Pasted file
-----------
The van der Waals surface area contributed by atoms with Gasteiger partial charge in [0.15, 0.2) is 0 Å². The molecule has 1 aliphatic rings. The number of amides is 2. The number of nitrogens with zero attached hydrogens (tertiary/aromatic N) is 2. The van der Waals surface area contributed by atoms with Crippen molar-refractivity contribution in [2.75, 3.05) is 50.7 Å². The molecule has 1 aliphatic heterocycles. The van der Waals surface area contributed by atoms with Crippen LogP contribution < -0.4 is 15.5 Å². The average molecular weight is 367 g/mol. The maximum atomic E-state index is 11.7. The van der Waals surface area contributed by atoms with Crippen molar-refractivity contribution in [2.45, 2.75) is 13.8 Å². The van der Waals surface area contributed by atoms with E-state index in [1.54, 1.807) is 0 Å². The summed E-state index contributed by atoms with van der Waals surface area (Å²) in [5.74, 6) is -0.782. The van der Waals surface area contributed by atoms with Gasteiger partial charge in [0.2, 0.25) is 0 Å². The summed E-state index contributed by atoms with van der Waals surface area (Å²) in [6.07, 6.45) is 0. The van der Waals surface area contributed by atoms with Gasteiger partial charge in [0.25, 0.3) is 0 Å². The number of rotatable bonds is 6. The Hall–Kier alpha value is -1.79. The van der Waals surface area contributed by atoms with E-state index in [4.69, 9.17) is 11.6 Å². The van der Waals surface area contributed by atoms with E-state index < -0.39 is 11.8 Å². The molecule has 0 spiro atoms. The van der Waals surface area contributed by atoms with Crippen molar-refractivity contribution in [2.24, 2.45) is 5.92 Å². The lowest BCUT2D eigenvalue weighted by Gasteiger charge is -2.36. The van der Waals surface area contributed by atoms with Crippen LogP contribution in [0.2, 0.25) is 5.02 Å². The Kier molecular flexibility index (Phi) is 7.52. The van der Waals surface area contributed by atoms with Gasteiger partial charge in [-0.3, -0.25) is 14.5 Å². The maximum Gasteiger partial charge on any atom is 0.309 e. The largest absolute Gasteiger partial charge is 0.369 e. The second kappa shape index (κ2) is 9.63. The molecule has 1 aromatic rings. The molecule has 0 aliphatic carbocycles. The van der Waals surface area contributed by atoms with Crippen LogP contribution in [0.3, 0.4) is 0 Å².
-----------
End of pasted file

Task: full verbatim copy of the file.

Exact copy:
The van der Waals surface area contributed by atoms with Gasteiger partial charge in [0.15, 0.2) is 0 Å². The molecule has 1 aliphatic rings. The number of amides is 2. The number of nitrogens with zero attached hydrogens (tertiary/aromatic N) is 2. The van der Waals surface area contributed by atoms with Crippen molar-refractivity contribution in [2.75, 3.05) is 50.7 Å². The molecule has 1 aliphatic heterocycles. The van der Waals surface area contributed by atoms with Crippen LogP contribution < -0.4 is 15.5 Å². The average molecular weight is 367 g/mol. The maximum atomic E-state index is 11.7. The van der Waals surface area contributed by atoms with Crippen molar-refractivity contribution in [2.45, 2.75) is 13.8 Å². The van der Waals surface area contributed by atoms with E-state index in [1.54, 1.807) is 0 Å². The summed E-state index contributed by atoms with van der Waals surface area (Å²) in [5.74, 6) is -0.782. The van der Waals surface area contributed by atoms with Gasteiger partial charge in [0.2, 0.25) is 0 Å². The summed E-state index contributed by atoms with van der Waals surface area (Å²) in [6.07, 6.45) is 0. The van der Waals surface area contributed by atoms with Gasteiger partial charge in [0.25, 0.3) is 0 Å². The number of rotatable bonds is 6. The Hall–Kier alpha value is -1.79. The van der Waals surface area contributed by atoms with E-state index in [4.69, 9.17) is 11.6 Å². The van der Waals surface area contributed by atoms with E-state index < -0.39 is 11.8 Å². The molecule has 0 spiro atoms. The van der Waals surface area contributed by atoms with Crippen molar-refractivity contribution in [2.24, 2.45) is 5.92 Å². The lowest BCUT2D eigenvalue weighted by Gasteiger charge is -2.36. The van der Waals surface area contributed by atoms with Crippen LogP contribution in [0.2, 0.25) is 5.02 Å². The Kier molecular flexibility index (Phi) is 7.52. The van der Waals surface area contributed by atoms with Gasteiger partial charge in [-0.3, -0.25) is 14.5 Å². The maximum Gasteiger partial charge on any atom is 0.309 e. The largest absolute Gasteiger partial charge is 0.369 e. The second kappa shape index (κ2) is 9.63. The molecule has 1 aromatic rings. The molecule has 0 aliphatic carbocycles. The van der Waals surface area contributed by atoms with Crippen LogP contribution in [0.3, 0.4) is 0 Å².